Jackie Ferrara has designed and built courtyards, terraces, and architectural structures since the early 1970s. Ferrara is one of several artists who emerged during the seventies by using the forms and materials usually associated with architecture in order to enrich the definition of sculpture and challenge the assumptions and conventions of the typical built environment. Ferrara's complexly patterned paved areas, based on a grid system, transform bland outdoor plazas or indoor lobbies into animated spaces which help to enliven or accentuate their architectural context.
Ferrara's project for the Stuart Collection, Terrace, is especially successful because she joined the design team of architects Moore Ruble Yudell and landscape architect Andrew Spurlock early in their development of plans for the Cellular and Molecular Medicine Facility. For this research center Ferrara designed a series of three distinct spaces: a small south terrace enclosed on three sides; a central area dominated by the stairs leading up to the building entrance and conference tower; and a large enclosed north terrace. Each area is paved with a similar linear pattern of green, red, and black slate and surrounded by compacted gravel. Each has a unique character, but the terraces flow into one another becoming one continuous space. She has placed Australian willows and benches in lines which echo the grid of the slate and the lines of the low walls. The cloistered intimacy of the terraces, with their suggestion of early or monumental architecture, provides a space of contemplation for the scientists who work in the center, and articulates and emphasizes the architectural motifs of the building itself. Ferrara's work also draws together the two wings of the building and organizes its circulation patterns.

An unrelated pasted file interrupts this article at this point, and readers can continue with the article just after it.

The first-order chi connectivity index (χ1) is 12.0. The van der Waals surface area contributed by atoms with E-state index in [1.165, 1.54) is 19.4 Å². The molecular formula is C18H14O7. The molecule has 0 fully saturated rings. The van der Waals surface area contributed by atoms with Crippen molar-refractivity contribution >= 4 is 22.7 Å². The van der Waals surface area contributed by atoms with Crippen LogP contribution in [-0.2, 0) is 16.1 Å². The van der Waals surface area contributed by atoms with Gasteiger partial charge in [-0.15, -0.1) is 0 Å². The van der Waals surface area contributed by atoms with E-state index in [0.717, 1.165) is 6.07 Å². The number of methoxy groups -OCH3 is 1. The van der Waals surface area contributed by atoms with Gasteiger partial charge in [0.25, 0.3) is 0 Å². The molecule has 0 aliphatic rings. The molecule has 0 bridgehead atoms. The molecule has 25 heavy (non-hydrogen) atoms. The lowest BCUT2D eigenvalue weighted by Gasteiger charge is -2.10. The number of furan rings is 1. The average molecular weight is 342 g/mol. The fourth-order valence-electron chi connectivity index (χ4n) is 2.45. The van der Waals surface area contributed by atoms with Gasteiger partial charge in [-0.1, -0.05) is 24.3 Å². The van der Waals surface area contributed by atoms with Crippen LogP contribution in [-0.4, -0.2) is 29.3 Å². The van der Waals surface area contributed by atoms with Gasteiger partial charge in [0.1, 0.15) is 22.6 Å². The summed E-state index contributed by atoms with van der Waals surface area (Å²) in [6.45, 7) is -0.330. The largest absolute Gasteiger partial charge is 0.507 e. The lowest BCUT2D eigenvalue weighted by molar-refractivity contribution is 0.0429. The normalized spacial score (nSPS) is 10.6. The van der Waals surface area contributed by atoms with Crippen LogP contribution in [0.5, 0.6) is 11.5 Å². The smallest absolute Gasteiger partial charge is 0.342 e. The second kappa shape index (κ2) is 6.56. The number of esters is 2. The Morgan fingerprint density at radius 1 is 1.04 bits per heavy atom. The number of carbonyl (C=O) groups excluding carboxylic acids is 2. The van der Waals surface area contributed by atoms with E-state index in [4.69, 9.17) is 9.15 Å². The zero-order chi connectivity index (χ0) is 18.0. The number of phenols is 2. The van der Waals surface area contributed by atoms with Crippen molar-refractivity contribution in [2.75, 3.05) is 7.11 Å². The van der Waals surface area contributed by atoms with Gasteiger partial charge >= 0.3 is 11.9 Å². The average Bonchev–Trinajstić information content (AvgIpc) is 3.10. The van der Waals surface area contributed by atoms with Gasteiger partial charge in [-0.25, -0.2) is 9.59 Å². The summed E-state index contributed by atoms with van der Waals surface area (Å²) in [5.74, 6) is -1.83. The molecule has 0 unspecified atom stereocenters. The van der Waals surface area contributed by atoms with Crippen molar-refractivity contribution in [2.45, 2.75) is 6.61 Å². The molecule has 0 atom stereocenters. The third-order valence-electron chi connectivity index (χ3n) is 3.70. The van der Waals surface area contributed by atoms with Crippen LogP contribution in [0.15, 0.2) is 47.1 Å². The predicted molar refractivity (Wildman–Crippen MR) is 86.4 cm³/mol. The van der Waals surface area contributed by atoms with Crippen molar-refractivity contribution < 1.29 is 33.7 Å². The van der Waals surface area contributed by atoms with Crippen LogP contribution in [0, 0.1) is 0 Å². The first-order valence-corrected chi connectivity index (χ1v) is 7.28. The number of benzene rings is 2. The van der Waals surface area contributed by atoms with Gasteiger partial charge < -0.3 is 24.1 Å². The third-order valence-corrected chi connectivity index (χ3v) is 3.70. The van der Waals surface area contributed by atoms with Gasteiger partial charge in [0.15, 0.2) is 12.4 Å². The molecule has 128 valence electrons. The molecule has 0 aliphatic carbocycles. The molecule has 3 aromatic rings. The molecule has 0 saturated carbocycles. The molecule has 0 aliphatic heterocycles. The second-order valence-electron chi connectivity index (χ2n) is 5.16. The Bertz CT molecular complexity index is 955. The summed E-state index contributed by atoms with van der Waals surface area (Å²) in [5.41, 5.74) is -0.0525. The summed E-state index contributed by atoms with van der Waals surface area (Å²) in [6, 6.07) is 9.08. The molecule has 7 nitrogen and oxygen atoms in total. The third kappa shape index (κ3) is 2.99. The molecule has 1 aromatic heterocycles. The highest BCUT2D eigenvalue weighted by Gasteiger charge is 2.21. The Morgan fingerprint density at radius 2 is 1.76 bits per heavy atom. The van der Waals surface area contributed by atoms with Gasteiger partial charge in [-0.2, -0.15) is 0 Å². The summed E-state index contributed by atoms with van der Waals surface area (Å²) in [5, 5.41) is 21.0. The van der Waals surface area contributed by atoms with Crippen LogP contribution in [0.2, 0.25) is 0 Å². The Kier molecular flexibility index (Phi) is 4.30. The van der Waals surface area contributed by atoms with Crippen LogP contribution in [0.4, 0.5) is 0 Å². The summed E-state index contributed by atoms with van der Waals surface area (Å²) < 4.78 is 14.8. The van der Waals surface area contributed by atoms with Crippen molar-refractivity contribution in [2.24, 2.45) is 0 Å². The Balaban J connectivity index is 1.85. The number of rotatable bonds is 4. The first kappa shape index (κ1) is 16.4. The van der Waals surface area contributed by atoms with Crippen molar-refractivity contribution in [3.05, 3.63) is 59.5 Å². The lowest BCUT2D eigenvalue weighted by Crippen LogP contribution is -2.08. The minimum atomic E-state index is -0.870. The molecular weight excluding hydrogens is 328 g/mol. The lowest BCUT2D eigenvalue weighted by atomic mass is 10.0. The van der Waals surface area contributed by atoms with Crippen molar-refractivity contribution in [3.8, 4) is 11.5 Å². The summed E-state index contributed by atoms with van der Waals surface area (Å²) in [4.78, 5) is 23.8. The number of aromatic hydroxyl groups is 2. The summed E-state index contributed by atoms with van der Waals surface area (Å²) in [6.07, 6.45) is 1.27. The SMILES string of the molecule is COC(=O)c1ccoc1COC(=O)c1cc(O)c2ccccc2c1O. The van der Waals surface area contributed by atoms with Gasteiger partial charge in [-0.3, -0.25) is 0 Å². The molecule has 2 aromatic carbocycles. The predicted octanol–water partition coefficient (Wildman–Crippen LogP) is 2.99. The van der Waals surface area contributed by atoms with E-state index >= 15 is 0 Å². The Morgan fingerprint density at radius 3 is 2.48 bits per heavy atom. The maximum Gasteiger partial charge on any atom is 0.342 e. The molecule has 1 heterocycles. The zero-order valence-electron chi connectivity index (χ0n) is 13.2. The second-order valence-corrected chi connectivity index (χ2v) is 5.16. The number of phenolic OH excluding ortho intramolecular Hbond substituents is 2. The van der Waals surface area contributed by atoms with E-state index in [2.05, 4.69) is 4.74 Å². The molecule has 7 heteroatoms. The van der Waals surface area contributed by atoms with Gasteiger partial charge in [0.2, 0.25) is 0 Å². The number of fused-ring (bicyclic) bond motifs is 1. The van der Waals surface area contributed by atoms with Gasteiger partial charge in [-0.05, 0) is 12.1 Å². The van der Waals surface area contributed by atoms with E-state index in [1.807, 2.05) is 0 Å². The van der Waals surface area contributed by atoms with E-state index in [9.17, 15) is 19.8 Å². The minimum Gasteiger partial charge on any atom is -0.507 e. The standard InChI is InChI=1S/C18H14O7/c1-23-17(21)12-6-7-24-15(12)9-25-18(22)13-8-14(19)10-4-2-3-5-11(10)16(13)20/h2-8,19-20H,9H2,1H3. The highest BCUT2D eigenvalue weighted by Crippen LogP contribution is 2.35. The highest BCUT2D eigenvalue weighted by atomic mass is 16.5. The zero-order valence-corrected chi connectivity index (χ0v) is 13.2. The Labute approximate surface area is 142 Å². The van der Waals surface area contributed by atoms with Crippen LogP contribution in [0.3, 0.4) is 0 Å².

Ferrara's other projects include collaborative works in Atlanta, St. Paul and Phoenix using water, granite, slate, grass and trees; and three major works in Minneapolis - a large cedar structure in the Walker Art Center's outdoor sculpture garden; a courtyard at the General Mills headquarters, in which she used local pale yellow and off-white limestone; and the 60-foot-tall red granite Stepped Tower on the University of Minnesota campus. In addition to making subtly colored sculptures constructed of wood, she also completed a lobby for a new Seattle convention center, and designed nearly an acre of patterned tile flooring for the Greater Pittsburgh Airport. Ferrara designed a red granite amphitheater for Hancock Park at the Los Angeles County Museum of Art, which was completed in 1999. She has recieved the Excellence in Design Award from the Art Commission for the City of New York and the Institute Honor from the A.I.A. for making a significant contribution to the environment and profession of architecture. Ferrara lives in New York City.